Feedback from Jacob Wade

JW, I’m glad your net worth is on the rise, but being underemployed and dropping $326 on a concert seems a bit counterintuitive to me. Basically, your wife went back to work and half her money went to your concert. I know it sounds a bit harsh, but the word “no” should be at the top of your list until you get employment squared away. I’m sorry to hear the jobs you applied for didn’t work out, but there’s always tomorrow!

Published or updated June 3, 2013.

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About the author

Luke Landes is the founder of Consumerism Commentary. He has been blogging and writing for the internet since 1995 and has been building online communities since 1991. Find out more about Luke Landes and follow him on Twitter. View all articles by .

{ 17 comments… read them below or add one }

avatar 1 Anonymous

I am going to skip the financial issues and go straight to the job applications. I always follow up on any contacts fo a job. It shows interest and you can ask if there is anything else you can answer for them. At the very least, you can close it off if they made a decision. I sometimes network with companies thta I made a good impression but lost out to someone else.

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avatar 2 qixx

I do try to follow-up via email within 24 hours of an interview. I then follow-up via phone and email for 1 week later and again 2 weeks after an interview. If i have not heard back in that time frame i move on.

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avatar 3 Anonymous

Your net worth improved quite a bit this month, congrat!
Yeah… Prince might not have been the best idea…

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avatar 4 Anonymous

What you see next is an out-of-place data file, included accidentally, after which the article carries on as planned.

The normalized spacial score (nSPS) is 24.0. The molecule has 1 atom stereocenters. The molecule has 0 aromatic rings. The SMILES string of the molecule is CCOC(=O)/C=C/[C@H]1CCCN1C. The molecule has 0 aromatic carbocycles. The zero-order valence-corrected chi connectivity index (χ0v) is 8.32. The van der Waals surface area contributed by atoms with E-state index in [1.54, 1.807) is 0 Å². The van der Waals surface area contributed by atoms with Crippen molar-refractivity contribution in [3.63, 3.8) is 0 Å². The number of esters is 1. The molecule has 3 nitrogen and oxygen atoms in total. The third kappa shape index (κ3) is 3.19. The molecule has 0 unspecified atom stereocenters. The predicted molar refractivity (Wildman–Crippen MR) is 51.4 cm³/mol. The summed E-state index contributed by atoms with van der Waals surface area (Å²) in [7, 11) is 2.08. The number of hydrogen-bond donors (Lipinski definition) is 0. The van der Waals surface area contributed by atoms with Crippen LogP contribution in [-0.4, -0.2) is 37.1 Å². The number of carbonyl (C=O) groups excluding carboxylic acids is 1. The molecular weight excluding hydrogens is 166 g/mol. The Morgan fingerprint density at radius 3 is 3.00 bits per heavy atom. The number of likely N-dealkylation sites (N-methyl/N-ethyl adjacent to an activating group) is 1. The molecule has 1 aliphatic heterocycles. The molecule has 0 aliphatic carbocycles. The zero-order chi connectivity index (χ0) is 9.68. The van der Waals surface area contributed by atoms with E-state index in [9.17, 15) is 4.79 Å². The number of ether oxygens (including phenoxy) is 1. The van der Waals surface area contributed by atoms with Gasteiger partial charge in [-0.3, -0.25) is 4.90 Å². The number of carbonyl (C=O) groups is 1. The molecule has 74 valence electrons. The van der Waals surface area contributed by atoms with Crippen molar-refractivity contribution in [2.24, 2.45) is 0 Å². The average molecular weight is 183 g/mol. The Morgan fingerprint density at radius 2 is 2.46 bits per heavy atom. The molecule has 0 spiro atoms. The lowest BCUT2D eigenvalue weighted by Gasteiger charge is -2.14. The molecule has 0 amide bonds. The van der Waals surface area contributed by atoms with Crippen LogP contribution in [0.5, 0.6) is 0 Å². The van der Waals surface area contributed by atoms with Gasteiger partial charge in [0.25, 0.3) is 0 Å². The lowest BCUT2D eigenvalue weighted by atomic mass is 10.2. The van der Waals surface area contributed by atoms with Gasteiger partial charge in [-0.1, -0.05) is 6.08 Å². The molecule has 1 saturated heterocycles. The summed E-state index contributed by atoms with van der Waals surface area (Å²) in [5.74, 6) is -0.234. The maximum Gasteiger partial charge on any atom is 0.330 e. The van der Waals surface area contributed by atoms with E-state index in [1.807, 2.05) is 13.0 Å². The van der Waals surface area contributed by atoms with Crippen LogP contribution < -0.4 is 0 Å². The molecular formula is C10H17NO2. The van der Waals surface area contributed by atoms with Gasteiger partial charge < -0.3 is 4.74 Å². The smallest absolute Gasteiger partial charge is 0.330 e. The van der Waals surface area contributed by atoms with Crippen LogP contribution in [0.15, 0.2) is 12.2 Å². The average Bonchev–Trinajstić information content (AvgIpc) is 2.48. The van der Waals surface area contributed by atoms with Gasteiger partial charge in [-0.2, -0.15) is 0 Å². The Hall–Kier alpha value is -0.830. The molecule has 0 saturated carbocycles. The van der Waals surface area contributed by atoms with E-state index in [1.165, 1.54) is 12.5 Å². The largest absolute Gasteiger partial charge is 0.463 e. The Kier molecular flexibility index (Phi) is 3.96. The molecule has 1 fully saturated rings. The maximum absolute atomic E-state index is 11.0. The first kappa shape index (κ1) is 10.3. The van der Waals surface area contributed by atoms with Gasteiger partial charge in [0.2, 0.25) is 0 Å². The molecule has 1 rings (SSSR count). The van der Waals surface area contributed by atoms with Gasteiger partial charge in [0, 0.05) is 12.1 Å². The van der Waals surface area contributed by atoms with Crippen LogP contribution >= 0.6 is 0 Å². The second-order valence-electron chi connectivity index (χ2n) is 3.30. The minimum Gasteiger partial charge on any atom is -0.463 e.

I think the Prince concert was fine, and here’s why: JW has saved up for this. He is applying for a better job (and I agree, following up is a good idea — his income has GOT to go up). His wife is bringing in an income again, and from home which is awesome.

I am of the mindset that if you have ZERO fun while digging yourself out of a pit, eventually you lose the desire to make improvements. This concert will be a memory for the rest of his life. It might help JW keep a’truckin’ for a long time.

Sure, that $300 could have been nice in the savings account. As far as I can remember (and I might be wrong), but this sounds like the first splurge JW has made since writing these updates.

When looking at the long term view, this move isn’t going to have an effect on JW’s financial picture. But the experience? And what it can do for motivation? Yes.

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avatar 5 Anonymous

I think it’s great you spent $326 on the concert despite the wife going back to work and a negative net worth. If you’ve got the confidence to spend that much money on entertainment then you also have the confidence to make more money and provide for your family.

The beauty of personal finance is that everything is rational. Enjoy life and live it up! America is paradise compared to so many other countries.


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avatar 6 qixx

Better clarify on the Concert:
Total spent this month on the concert was $51. We normally budget $30 as personal spending money for each of us. This was in place of that.
The ticket was purchased last month. I had a total of $175 in gift cards (1 $100 Visa, 3 $25 Ticketmaster).
Total out of pocket was $151. $60 was my personal spending for the 2 months. I’d have spent it on something else so net result was $91 more spending than not going to the show.

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avatar 7 Anonymous

This is a good clarification point! See — the concert was a good move. Back off, folks :)